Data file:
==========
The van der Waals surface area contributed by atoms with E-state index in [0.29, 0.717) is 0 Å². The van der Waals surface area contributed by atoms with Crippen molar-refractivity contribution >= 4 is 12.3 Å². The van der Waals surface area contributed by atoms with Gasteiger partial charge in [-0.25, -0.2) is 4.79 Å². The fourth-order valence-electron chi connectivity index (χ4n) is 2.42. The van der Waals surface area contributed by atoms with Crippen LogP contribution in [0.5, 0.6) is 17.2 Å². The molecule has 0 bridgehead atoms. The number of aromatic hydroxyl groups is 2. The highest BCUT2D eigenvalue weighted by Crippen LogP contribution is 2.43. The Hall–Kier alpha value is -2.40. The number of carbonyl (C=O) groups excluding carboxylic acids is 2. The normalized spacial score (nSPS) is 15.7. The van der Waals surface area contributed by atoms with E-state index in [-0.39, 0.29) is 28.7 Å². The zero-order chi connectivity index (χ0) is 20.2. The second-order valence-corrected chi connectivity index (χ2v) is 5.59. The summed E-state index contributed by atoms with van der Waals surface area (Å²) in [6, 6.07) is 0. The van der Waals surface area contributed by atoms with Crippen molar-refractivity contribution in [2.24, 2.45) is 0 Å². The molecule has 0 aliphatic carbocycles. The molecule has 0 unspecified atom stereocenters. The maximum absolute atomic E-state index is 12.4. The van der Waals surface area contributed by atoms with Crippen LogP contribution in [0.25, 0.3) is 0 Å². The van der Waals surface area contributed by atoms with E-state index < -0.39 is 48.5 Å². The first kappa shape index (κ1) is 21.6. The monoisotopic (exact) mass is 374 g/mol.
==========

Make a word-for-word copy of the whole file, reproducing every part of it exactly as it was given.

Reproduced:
The van der Waals surface area contributed by atoms with E-state index in [0.29, 0.717) is 0 Å². The van der Waals surface area contributed by atoms with Crippen molar-refractivity contribution >= 4 is 12.3 Å². The van der Waals surface area contributed by atoms with Gasteiger partial charge in [-0.25, -0.2) is 4.79 Å². The fourth-order valence-electron chi connectivity index (χ4n) is 2.42. The van der Waals surface area contributed by atoms with Crippen LogP contribution in [0.5, 0.6) is 17.2 Å². The molecule has 0 bridgehead atoms. The number of aromatic hydroxyl groups is 2. The highest BCUT2D eigenvalue weighted by Crippen LogP contribution is 2.43. The Hall–Kier alpha value is -2.40. The number of carbonyl (C=O) groups excluding carboxylic acids is 2. The normalized spacial score (nSPS) is 15.7. The van der Waals surface area contributed by atoms with E-state index in [-0.39, 0.29) is 28.7 Å². The zero-order chi connectivity index (χ0) is 20.2. The second-order valence-corrected chi connectivity index (χ2v) is 5.59. The summed E-state index contributed by atoms with van der Waals surface area (Å²) in [6, 6.07) is 0. The van der Waals surface area contributed by atoms with Crippen molar-refractivity contribution in [2.24, 2.45) is 0 Å². The molecule has 0 aliphatic carbocycles. The molecule has 0 unspecified atom stereocenters. The maximum absolute atomic E-state index is 12.4. The van der Waals surface area contributed by atoms with Crippen LogP contribution in [0.25, 0.3) is 0 Å². The van der Waals surface area contributed by atoms with E-state index < -0.39 is 48.5 Å². The first kappa shape index (κ1) is 21.6. The monoisotopic (exact) mass is 374 g/mol.